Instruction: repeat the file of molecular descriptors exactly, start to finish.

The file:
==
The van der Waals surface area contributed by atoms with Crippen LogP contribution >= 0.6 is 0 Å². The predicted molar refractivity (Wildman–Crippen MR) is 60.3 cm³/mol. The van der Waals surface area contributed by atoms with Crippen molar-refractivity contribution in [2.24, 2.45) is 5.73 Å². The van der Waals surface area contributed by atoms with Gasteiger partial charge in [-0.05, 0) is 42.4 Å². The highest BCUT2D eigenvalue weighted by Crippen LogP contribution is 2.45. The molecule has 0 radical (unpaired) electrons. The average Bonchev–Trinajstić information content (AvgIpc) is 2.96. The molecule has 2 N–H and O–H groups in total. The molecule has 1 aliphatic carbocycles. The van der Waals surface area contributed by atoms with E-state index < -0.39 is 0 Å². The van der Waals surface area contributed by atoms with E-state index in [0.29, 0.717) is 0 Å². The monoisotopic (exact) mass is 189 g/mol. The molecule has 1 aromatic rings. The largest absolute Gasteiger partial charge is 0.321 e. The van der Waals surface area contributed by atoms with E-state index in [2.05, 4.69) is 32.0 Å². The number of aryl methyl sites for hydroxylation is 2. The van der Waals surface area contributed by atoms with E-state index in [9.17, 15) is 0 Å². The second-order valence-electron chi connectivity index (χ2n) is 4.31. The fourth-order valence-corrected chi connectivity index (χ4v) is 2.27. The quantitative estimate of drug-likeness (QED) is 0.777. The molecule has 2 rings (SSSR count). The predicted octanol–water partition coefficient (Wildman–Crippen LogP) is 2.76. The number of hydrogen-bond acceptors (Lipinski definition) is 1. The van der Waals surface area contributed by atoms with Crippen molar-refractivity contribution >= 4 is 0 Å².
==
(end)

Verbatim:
The van der Waals surface area contributed by atoms with Crippen LogP contribution >= 0.6 is 0 Å². The predicted molar refractivity (Wildman–Crippen MR) is 60.3 cm³/mol. The van der Waals surface area contributed by atoms with Crippen molar-refractivity contribution in [2.24, 2.45) is 5.73 Å². The van der Waals surface area contributed by atoms with Gasteiger partial charge in [-0.05, 0) is 42.4 Å². The highest BCUT2D eigenvalue weighted by Crippen LogP contribution is 2.45. The molecule has 0 radical (unpaired) electrons. The average Bonchev–Trinajstić information content (AvgIpc) is 2.96. The molecule has 2 N–H and O–H groups in total. The molecule has 1 aliphatic carbocycles. The van der Waals surface area contributed by atoms with E-state index < -0.39 is 0 Å². The van der Waals surface area contributed by atoms with E-state index in [0.29, 0.717) is 0 Å². The monoisotopic (exact) mass is 189 g/mol. The molecule has 1 aromatic rings. The largest absolute Gasteiger partial charge is 0.321 e. The van der Waals surface area contributed by atoms with E-state index in [2.05, 4.69) is 32.0 Å². The number of aryl methyl sites for hydroxylation is 2. The van der Waals surface area contributed by atoms with E-state index in [9.17, 15) is 0 Å². The second-order valence-electron chi connectivity index (χ2n) is 4.31. The fourth-order valence-corrected chi connectivity index (χ4v) is 2.27. The quantitative estimate of drug-likeness (QED) is 0.777. The molecule has 2 rings (SSSR count). The predicted octanol–water partition coefficient (Wildman–Crippen LogP) is 2.76. The number of hydrogen-bond acceptors (Lipinski definition) is 1. The van der Waals surface area contributed by atoms with Crippen molar-refractivity contribution >= 4 is 0 Å².